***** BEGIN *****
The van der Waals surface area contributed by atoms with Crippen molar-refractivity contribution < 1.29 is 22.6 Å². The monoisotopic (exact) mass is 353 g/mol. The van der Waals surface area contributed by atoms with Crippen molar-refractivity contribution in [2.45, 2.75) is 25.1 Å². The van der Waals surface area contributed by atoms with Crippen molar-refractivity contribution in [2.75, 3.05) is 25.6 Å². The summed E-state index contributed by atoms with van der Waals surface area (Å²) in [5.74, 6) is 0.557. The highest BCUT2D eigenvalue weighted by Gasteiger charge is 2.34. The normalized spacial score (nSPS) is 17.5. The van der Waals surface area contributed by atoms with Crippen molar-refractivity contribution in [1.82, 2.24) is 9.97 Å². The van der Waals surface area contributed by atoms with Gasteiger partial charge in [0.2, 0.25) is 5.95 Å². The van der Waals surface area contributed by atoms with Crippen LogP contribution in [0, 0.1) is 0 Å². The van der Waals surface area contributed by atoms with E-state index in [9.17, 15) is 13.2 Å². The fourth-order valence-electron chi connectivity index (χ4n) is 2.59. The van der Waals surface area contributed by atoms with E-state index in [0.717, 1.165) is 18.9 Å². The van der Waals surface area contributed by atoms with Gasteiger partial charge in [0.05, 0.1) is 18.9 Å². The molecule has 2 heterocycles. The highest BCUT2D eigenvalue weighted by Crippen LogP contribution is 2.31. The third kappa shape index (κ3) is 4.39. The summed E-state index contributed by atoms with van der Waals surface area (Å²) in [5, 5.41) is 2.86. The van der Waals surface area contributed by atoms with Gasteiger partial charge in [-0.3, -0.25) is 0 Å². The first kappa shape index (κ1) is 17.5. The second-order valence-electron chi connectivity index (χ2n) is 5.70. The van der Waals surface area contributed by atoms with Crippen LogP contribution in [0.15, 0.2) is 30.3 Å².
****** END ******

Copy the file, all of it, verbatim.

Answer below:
The van der Waals surface area contributed by atoms with Crippen molar-refractivity contribution < 1.29 is 22.6 Å². The monoisotopic (exact) mass is 353 g/mol. The van der Waals surface area contributed by atoms with Crippen molar-refractivity contribution in [2.45, 2.75) is 25.1 Å². The van der Waals surface area contributed by atoms with Crippen molar-refractivity contribution in [2.75, 3.05) is 25.6 Å². The summed E-state index contributed by atoms with van der Waals surface area (Å²) in [5.74, 6) is 0.557. The highest BCUT2D eigenvalue weighted by Gasteiger charge is 2.34. The normalized spacial score (nSPS) is 17.5. The van der Waals surface area contributed by atoms with Crippen molar-refractivity contribution in [1.82, 2.24) is 9.97 Å². The van der Waals surface area contributed by atoms with Gasteiger partial charge in [0.2, 0.25) is 5.95 Å². The van der Waals surface area contributed by atoms with Crippen LogP contribution in [0, 0.1) is 0 Å². The van der Waals surface area contributed by atoms with E-state index in [9.17, 15) is 13.2 Å². The fourth-order valence-electron chi connectivity index (χ4n) is 2.59. The van der Waals surface area contributed by atoms with E-state index in [0.717, 1.165) is 18.9 Å². The van der Waals surface area contributed by atoms with Gasteiger partial charge in [0.05, 0.1) is 18.9 Å². The molecule has 2 heterocycles. The highest BCUT2D eigenvalue weighted by Crippen LogP contribution is 2.31. The third kappa shape index (κ3) is 4.39. The summed E-state index contributed by atoms with van der Waals surface area (Å²) in [5, 5.41) is 2.86. The van der Waals surface area contributed by atoms with Gasteiger partial charge in [-0.3, -0.25) is 0 Å². The first kappa shape index (κ1) is 17.5. The second-order valence-electron chi connectivity index (χ2n) is 5.70. The van der Waals surface area contributed by atoms with Crippen LogP contribution in [0.15, 0.2) is 30.3 Å².